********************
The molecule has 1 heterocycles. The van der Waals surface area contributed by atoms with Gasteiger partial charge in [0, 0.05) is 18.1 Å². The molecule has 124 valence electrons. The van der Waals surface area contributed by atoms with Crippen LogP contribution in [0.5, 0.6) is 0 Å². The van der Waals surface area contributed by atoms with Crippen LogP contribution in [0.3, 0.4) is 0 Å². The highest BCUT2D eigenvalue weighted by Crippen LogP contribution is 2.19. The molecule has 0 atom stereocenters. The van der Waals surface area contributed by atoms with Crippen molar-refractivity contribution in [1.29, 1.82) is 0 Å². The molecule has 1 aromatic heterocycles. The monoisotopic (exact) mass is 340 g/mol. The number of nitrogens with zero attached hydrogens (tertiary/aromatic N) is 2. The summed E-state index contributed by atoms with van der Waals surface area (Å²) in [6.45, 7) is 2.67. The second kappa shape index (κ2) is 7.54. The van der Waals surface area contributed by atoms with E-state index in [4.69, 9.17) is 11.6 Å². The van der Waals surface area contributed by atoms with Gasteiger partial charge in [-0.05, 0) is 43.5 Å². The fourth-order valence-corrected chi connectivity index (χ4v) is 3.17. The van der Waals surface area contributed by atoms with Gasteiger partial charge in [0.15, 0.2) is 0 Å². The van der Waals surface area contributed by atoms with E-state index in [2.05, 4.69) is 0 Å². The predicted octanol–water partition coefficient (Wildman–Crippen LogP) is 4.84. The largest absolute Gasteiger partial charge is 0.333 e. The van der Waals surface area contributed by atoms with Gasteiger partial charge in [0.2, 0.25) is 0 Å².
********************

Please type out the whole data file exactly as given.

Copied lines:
The molecule has 1 heterocycles. The van der Waals surface area contributed by atoms with Gasteiger partial charge in [0, 0.05) is 18.1 Å². The molecule has 124 valence electrons. The van der Waals surface area contributed by atoms with Crippen LogP contribution in [0.5, 0.6) is 0 Å². The van der Waals surface area contributed by atoms with Crippen LogP contribution in [0.3, 0.4) is 0 Å². The highest BCUT2D eigenvalue weighted by Crippen LogP contribution is 2.19. The molecule has 0 atom stereocenters. The van der Waals surface area contributed by atoms with Crippen molar-refractivity contribution in [1.29, 1.82) is 0 Å². The molecule has 1 aromatic heterocycles. The monoisotopic (exact) mass is 340 g/mol. The number of nitrogens with zero attached hydrogens (tertiary/aromatic N) is 2. The summed E-state index contributed by atoms with van der Waals surface area (Å²) in [6.45, 7) is 2.67. The second kappa shape index (κ2) is 7.54. The van der Waals surface area contributed by atoms with E-state index in [4.69, 9.17) is 11.6 Å². The van der Waals surface area contributed by atoms with Gasteiger partial charge in [-0.05, 0) is 43.5 Å². The fourth-order valence-corrected chi connectivity index (χ4v) is 3.17. The van der Waals surface area contributed by atoms with Gasteiger partial charge in [0.15, 0.2) is 0 Å². The van der Waals surface area contributed by atoms with E-state index in [2.05, 4.69) is 0 Å². The predicted octanol–water partition coefficient (Wildman–Crippen LogP) is 4.84. The largest absolute Gasteiger partial charge is 0.333 e. The van der Waals surface area contributed by atoms with Gasteiger partial charge in [0.2, 0.25) is 0 Å².